The snap was crisp, the hold good, the kick fluid.
And with that, Elmont High School junior Amira Elrington-Edwards made history.
She became the first female to play and score a point in a varsity football game in the Sewanhaka school district, which includes Elmont, New Hyde Park, Carey, Floral Park and Sewanhaka high schools, according to Elmont athletic director Kru Patel.
“It just felt like girl power," Elrington-Edwards said. "It felt really good to be the first and blaze a trail for other girls."
The player with braids flowing from her helmet added a second extra point in Elmont's season-opening 35-14 loss to Carey on Sept. 2.
“Even though we lost, it was still a win in our eyes," senior wide receiver Osagie Ekhator said. “Once she kicked [the first extra point], everybody was happy on the sidelines jumping around."
Elrington-Edwards is more than just the kicker on the football team. In fact, a lot more. She's also a star soccer player who runs track and excels in the classroom.
The support of her teammates in both sports has meant a lot to Elrington-Edwards.
“The first game, I [was] definitely nervous. I felt a lot of pressure because it was a home game,” Elrington-Edwards said. “My soccer team, family, and friends were in the crowd ... but it was very exhilarating. I needed to get the experience of doing it in game. I feel much more comfortable now.”
'An ideal student'
Tommy Innes, the school's first-year varsity football coach, recognized her leadership abilities when she was in his AP World History class last year.
“When you talk about an ideal student, Amira is exactly that,” Innes said. “She participates, leads in class and excels in her honors and AP courses. Then, I found out she is a phenomenal soccer player."
Innes was the JV football coach last season and approached Elrington-Edwards about kicking for the team.
"Our [JV] team needed a kicker and some of the guys were like, ‘Hey, Amira can kick,’ ” Innes said.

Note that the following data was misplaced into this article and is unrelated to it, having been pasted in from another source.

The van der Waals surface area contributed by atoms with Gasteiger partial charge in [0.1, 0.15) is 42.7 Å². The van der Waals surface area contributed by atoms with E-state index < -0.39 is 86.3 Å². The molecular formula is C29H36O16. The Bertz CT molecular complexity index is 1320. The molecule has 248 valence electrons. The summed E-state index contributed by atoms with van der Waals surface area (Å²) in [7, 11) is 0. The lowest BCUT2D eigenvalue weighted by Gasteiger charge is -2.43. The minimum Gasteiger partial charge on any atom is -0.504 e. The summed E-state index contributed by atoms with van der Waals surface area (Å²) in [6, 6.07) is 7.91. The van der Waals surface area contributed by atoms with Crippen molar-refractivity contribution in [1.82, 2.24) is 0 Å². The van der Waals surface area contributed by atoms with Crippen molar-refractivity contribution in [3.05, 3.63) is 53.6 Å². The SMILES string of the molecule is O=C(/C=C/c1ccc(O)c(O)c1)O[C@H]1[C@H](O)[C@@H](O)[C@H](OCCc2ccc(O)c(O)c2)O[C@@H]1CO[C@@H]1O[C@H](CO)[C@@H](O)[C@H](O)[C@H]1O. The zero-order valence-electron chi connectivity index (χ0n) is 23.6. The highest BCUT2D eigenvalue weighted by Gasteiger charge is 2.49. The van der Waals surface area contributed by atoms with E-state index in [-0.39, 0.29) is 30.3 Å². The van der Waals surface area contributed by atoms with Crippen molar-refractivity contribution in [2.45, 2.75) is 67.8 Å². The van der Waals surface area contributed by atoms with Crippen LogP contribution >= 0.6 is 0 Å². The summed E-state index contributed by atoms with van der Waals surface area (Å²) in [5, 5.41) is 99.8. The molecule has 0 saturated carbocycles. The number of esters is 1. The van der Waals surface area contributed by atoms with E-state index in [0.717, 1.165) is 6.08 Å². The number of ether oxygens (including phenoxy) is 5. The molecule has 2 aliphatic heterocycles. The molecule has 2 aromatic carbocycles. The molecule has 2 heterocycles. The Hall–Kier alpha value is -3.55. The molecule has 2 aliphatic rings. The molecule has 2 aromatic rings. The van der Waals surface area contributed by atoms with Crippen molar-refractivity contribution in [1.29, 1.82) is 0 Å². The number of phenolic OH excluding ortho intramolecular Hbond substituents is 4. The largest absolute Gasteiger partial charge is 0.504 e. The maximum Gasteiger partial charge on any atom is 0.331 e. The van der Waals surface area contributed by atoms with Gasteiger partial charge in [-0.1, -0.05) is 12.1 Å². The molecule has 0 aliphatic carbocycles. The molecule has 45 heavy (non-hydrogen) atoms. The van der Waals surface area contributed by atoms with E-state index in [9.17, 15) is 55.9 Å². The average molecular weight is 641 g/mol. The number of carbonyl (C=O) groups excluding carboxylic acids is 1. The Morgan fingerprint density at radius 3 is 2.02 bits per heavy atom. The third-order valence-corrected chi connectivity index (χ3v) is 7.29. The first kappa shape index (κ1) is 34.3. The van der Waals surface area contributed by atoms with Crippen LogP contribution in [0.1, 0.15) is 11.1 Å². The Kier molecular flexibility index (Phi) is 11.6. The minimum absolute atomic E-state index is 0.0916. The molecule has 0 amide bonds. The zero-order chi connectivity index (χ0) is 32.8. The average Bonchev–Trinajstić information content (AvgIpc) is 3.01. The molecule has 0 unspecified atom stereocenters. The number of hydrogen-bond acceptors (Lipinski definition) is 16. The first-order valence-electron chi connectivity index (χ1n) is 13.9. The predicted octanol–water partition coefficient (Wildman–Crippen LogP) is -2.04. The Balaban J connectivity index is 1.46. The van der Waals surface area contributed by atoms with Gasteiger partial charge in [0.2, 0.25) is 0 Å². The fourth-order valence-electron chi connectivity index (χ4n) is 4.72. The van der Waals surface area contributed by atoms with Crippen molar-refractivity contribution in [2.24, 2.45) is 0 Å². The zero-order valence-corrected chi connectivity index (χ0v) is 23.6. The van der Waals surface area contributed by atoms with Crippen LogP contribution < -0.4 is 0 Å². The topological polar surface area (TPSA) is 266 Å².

Elrington-Edwards was too busy to add another commitment to her already jam-packed schedule. But when Innes was elevated to the varsity coach position before this season, he figured he would try again.
This time, she was ready.
“I felt like it was the perfect opportunity to join the team," Elrington-Edwards said. “Luckily, the games and practices are at different times, but if soccer is where I need to be, then that’s where I’ll go.”
“She came home and said, ‘I’m going to do it,’ " her aunt, Chantel Edwards, said. “I asked if she was going to be comfortable on the team and she explained how she knew most of the players and thought it would be a lot of fun. From that day on, she was just as committed to it as she has been to anything else.”
And just as successful.
On the soccer pitch, Elrington-Edwards, a three-year captain and midfielder, was 10th on Long Island in points last season with 14 goals and nine assists and, through Tuesday's games, has scored both goals this season for Elmont (0-3).
"My [football] coaches know how important soccer is to me," Elrington-Edwards said, "so they’re very understanding about preventing injuries and balancing my schedule.”
Elrington-Edwards is hoping to play soccer in college.
“There was definitely a little hesitation because I didn’t want her getting hurt playing football, but she seemed adamant that she would be all right and that it was something that she really wanted to do,” Elmont girls soccer coach Ahmed Hayat said. “I thought it was an excellent opportunity for her to fulfill her skillset and show her athletic ability. As her coach I just wanted to see her succeed.”
Though soccer is her priority, she’s quickly developing a love for kicking a football and being on the team. She is 7-for-9 on extra points after three games as Elmont has started 2-1.
“It’s a lot different than kicking a soccer ball. I had to adjust some things, but I wouldn’t say it’s more difficult,” Elrington-Edwards said. “I think what I enjoy most is the feeling of having your teammates there with you on the field, cheering you on. It makes it mean so much more.”
Senior running back Isaiah Davis said her dedication has motivated the team.
“We were all really excited to have her,” Davis said. “We’ll be in practice, and she’ll miss a field goal and won’t just brush it off. She’ll make sure she hits the next one, and the next one, and she’s also not afraid to say, ‘Coach, one more, let's get it right.’ She cares about this team and doesn’t want to disappoint.”
Elrington-Edwards also hopes her accomplishments on the field will be an inspiration to the young girls watching from the stands.
“I know I’m not the first girl ever to kick for a football team, but I hope that I can help more girls feel less intimidated about doing it,” Elrington-Edwards said. “It would be really cool to have other girls on the team. I say if you love the game, face your fears and do it.”